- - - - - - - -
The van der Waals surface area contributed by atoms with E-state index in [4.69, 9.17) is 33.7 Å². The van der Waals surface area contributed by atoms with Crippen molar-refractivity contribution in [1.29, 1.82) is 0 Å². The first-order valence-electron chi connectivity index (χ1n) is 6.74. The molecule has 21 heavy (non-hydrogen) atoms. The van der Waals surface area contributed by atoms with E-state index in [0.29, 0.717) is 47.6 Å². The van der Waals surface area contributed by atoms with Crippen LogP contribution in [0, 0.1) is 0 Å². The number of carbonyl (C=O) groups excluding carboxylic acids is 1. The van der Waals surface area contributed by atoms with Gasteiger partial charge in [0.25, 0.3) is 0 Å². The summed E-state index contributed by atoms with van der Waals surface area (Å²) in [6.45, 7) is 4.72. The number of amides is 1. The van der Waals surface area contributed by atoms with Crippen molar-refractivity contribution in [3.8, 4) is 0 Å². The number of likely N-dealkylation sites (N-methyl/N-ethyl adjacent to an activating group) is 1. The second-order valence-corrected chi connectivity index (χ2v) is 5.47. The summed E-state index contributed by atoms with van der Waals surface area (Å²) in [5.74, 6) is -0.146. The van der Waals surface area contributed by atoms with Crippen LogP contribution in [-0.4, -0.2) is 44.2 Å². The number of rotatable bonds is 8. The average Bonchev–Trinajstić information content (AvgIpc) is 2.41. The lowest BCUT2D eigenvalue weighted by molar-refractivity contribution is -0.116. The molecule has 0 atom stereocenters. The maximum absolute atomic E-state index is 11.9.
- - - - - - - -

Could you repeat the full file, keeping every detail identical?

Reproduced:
The van der Waals surface area contributed by atoms with E-state index in [4.69, 9.17) is 33.7 Å². The van der Waals surface area contributed by atoms with Crippen molar-refractivity contribution in [1.29, 1.82) is 0 Å². The first-order valence-electron chi connectivity index (χ1n) is 6.74. The molecule has 21 heavy (non-hydrogen) atoms. The van der Waals surface area contributed by atoms with E-state index in [0.29, 0.717) is 47.6 Å². The van der Waals surface area contributed by atoms with Crippen LogP contribution in [0, 0.1) is 0 Å². The number of carbonyl (C=O) groups excluding carboxylic acids is 1. The van der Waals surface area contributed by atoms with Gasteiger partial charge in [0.25, 0.3) is 0 Å². The summed E-state index contributed by atoms with van der Waals surface area (Å²) in [6.45, 7) is 4.72. The number of amides is 1. The van der Waals surface area contributed by atoms with Crippen molar-refractivity contribution in [3.8, 4) is 0 Å². The number of likely N-dealkylation sites (N-methyl/N-ethyl adjacent to an activating group) is 1. The second-order valence-corrected chi connectivity index (χ2v) is 5.47. The summed E-state index contributed by atoms with van der Waals surface area (Å²) in [5.74, 6) is -0.146. The van der Waals surface area contributed by atoms with Crippen LogP contribution in [-0.4, -0.2) is 44.2 Å². The number of rotatable bonds is 8. The average Bonchev–Trinajstić information content (AvgIpc) is 2.41. The lowest BCUT2D eigenvalue weighted by molar-refractivity contribution is -0.116. The molecule has 0 atom stereocenters. The maximum absolute atomic E-state index is 11.9.